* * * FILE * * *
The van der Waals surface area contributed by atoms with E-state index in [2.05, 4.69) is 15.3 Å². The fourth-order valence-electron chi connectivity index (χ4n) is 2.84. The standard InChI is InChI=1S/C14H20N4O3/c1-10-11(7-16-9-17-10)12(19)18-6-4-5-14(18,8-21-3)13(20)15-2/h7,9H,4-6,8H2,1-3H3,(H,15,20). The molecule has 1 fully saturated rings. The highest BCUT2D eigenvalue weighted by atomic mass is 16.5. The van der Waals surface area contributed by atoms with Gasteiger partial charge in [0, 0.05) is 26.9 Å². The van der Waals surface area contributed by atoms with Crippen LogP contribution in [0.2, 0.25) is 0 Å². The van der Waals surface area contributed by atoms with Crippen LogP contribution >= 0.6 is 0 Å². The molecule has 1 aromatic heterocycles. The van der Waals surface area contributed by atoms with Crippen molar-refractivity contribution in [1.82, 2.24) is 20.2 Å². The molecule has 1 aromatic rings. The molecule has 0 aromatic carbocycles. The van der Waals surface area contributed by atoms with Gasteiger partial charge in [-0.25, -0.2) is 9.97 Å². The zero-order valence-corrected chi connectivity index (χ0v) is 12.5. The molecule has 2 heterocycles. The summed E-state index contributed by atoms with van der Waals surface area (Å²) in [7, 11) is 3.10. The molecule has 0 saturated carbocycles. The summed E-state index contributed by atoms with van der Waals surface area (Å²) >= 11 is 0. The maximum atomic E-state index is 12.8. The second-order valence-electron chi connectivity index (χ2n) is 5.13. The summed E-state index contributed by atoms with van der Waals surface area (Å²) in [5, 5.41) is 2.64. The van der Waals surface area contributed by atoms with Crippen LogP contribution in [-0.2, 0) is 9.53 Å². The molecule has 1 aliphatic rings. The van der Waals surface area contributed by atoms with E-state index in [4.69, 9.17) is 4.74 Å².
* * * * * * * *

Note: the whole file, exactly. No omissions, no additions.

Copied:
The van der Waals surface area contributed by atoms with E-state index in [2.05, 4.69) is 15.3 Å². The fourth-order valence-electron chi connectivity index (χ4n) is 2.84. The standard InChI is InChI=1S/C14H20N4O3/c1-10-11(7-16-9-17-10)12(19)18-6-4-5-14(18,8-21-3)13(20)15-2/h7,9H,4-6,8H2,1-3H3,(H,15,20). The molecule has 1 fully saturated rings. The highest BCUT2D eigenvalue weighted by atomic mass is 16.5. The van der Waals surface area contributed by atoms with Gasteiger partial charge in [0, 0.05) is 26.9 Å². The van der Waals surface area contributed by atoms with Crippen LogP contribution in [0.2, 0.25) is 0 Å². The van der Waals surface area contributed by atoms with Crippen LogP contribution >= 0.6 is 0 Å². The molecule has 1 aromatic heterocycles. The van der Waals surface area contributed by atoms with Crippen molar-refractivity contribution in [1.82, 2.24) is 20.2 Å². The molecule has 1 aromatic rings. The molecule has 0 aromatic carbocycles. The van der Waals surface area contributed by atoms with Gasteiger partial charge in [-0.25, -0.2) is 9.97 Å². The zero-order valence-corrected chi connectivity index (χ0v) is 12.5. The molecule has 2 heterocycles. The summed E-state index contributed by atoms with van der Waals surface area (Å²) in [7, 11) is 3.10. The molecule has 0 saturated carbocycles. The summed E-state index contributed by atoms with van der Waals surface area (Å²) >= 11 is 0. The maximum atomic E-state index is 12.8. The second-order valence-electron chi connectivity index (χ2n) is 5.13. The summed E-state index contributed by atoms with van der Waals surface area (Å²) in [5, 5.41) is 2.64. The van der Waals surface area contributed by atoms with Crippen LogP contribution in [-0.2, 0) is 9.53 Å². The molecule has 1 aliphatic rings. The van der Waals surface area contributed by atoms with E-state index in [4.69, 9.17) is 4.74 Å².